For your arrows have sunk into me, and your hand has come down on me.
verse 1-2 ESV
David’s feels God’s wrath. That’s a scary word, especially when tied to the Lord! The wrath of a man sounds scary, but the wrath of God? Sheesh, take cover!
Wrath: strong, stern, or fierce anger, deeply resentful; vengeance or punishment as a consequence of anger. (
“The anger of others I can bear, but not thine. As thy love is most sweet to my heart, so thy displeasure is most cutting to my conscience.”
–Charles Spurgeon, English preacher, 1834-1892
Some would run from God’s anger, but David ran to God.
He feels God’s hand upon him; the weight of it is heavy and painful, like arrows in his flesh. But God’s anger reminds David to draw near.
“Your arrows pierce me, your hand weighs me down.”
Do these words sound familiar?
Jesus came not to bear the weight of His own sin, like David, but to bear the sin of the world. And when David cried to God for help, He was there. When Jesus cried to God, the Father had in fact turned His face away.
Now from the sixth hour there was darkness over all the land until the ninth hour. And about the ninth hour Jesus cried out with a loud voice, saying, “Eli, Eli, lema sabachthani?” that is, “My God, my God, why have you forsaken me?”
Matthew 27:45-46
The Father turned His back on Jesus. Did you know that for three hours the land was dark? When Jesus came into the world, He brought light. But on that day, the day of His death, the world was dark.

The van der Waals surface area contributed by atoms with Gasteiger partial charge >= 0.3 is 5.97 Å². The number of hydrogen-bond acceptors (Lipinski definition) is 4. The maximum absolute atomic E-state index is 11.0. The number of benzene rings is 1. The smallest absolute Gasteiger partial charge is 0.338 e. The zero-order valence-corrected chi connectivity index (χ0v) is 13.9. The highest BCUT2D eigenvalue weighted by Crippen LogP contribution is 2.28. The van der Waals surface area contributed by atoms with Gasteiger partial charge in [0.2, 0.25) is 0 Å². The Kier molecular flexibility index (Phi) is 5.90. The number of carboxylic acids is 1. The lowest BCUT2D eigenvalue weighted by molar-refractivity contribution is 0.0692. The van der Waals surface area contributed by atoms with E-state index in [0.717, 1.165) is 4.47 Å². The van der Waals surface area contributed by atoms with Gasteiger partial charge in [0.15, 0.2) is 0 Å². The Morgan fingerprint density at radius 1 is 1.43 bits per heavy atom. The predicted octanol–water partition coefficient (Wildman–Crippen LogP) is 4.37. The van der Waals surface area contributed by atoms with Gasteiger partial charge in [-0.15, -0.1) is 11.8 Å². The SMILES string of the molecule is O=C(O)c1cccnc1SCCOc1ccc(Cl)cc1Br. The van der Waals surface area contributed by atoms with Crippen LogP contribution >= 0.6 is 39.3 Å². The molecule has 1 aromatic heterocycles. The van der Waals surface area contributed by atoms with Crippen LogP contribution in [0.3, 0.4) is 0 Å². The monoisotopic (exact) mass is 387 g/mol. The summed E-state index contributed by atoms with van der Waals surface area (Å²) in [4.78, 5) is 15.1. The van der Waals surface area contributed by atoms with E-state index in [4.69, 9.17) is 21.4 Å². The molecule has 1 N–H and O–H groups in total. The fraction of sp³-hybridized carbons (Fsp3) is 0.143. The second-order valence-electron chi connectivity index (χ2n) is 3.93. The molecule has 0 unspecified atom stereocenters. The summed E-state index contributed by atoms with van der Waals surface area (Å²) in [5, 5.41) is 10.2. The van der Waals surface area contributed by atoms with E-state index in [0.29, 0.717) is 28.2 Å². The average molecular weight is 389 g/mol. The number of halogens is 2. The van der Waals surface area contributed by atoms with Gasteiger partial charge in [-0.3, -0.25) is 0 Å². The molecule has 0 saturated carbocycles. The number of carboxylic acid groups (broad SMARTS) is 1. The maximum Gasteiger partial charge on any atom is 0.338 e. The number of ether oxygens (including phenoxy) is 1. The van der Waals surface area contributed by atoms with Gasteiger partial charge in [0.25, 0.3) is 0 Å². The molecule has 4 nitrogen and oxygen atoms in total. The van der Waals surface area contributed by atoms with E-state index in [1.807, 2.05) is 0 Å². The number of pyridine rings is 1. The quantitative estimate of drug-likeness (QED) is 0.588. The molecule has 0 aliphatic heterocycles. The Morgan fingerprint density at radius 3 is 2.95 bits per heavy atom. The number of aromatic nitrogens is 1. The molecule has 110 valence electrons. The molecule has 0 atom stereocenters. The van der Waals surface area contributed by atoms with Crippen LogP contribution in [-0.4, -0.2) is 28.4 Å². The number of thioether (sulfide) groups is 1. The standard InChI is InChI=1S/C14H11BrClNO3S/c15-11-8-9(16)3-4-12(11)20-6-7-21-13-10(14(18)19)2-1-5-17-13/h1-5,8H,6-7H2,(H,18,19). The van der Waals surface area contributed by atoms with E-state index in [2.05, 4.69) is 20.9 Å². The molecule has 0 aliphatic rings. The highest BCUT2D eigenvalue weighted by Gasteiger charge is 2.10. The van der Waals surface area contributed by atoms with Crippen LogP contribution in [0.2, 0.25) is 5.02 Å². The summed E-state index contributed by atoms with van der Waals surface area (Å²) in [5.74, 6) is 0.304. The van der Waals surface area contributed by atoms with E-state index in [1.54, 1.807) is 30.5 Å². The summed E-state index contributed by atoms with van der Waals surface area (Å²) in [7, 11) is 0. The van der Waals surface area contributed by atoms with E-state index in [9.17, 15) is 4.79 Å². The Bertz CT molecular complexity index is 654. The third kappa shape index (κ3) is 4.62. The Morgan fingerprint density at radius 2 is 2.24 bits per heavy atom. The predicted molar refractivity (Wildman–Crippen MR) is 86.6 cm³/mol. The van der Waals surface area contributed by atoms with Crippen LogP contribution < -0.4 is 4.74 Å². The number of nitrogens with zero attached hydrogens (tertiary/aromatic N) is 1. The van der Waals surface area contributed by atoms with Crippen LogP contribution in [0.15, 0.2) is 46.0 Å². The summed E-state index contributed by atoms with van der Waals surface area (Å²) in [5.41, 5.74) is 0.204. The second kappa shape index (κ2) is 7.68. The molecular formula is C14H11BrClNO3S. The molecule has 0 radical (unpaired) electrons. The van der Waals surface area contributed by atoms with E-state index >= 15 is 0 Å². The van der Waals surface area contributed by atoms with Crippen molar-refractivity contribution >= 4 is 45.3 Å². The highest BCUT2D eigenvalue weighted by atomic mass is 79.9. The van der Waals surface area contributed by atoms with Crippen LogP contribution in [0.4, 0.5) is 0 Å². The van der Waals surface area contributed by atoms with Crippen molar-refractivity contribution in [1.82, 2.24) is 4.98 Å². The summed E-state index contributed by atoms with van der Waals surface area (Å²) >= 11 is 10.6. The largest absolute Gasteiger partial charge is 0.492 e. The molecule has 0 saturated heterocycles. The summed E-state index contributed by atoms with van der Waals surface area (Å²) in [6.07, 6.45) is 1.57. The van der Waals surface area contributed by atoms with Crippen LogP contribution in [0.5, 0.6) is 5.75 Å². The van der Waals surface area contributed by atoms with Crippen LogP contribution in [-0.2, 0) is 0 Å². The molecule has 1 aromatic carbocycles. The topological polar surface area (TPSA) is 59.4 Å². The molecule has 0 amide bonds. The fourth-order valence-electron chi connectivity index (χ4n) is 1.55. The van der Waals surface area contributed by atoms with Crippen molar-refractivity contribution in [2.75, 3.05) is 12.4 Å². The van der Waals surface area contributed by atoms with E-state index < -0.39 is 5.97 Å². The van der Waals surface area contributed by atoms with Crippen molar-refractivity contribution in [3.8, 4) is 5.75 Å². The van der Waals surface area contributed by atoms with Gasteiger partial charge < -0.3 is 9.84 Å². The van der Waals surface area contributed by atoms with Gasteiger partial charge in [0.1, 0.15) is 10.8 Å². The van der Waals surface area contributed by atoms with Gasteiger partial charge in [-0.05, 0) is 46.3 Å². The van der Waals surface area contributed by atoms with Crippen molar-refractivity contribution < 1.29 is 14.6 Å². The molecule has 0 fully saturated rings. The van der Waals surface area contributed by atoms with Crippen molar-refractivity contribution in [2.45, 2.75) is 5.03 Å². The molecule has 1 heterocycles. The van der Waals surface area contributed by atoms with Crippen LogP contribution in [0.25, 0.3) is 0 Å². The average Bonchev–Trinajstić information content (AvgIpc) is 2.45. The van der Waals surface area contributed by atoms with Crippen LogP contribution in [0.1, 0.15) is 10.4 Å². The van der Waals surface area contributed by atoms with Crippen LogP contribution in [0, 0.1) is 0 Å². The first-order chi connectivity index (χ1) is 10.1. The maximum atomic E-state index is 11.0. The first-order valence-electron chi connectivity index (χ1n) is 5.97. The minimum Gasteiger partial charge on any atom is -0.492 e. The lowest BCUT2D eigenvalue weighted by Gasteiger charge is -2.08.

Again Jesus spoke to them, saying, “I am the light of the world. Whoever follows me will not walk in darkness, but will have the light of life.”
John 8:12
The Bible says that God turned out the Light for three hours on that day. And by the way, eclipses are minutes long, not hours. This was different.
Because of Jesus’s sacrifice, the Light will never be turned off again. God will never turn His back on you or me. He did not turn His back on David. He will not turn His back on us, even when we sin.
However…the weight of the Father’s hand is heavy; His arrows hurt. Because He loves us.
David felt the weight of his sin; he may have even been physically sick as a result. This verse is a beautiful description of God’s conviction. God’s hand presses down until we admit our need for Him and our sin and let go of the evil that entangles us.
Because of your anger, my whole body is sick; my health is broken because of my sins.
My guilt overwhelms me–it is a burden too heavy to bear.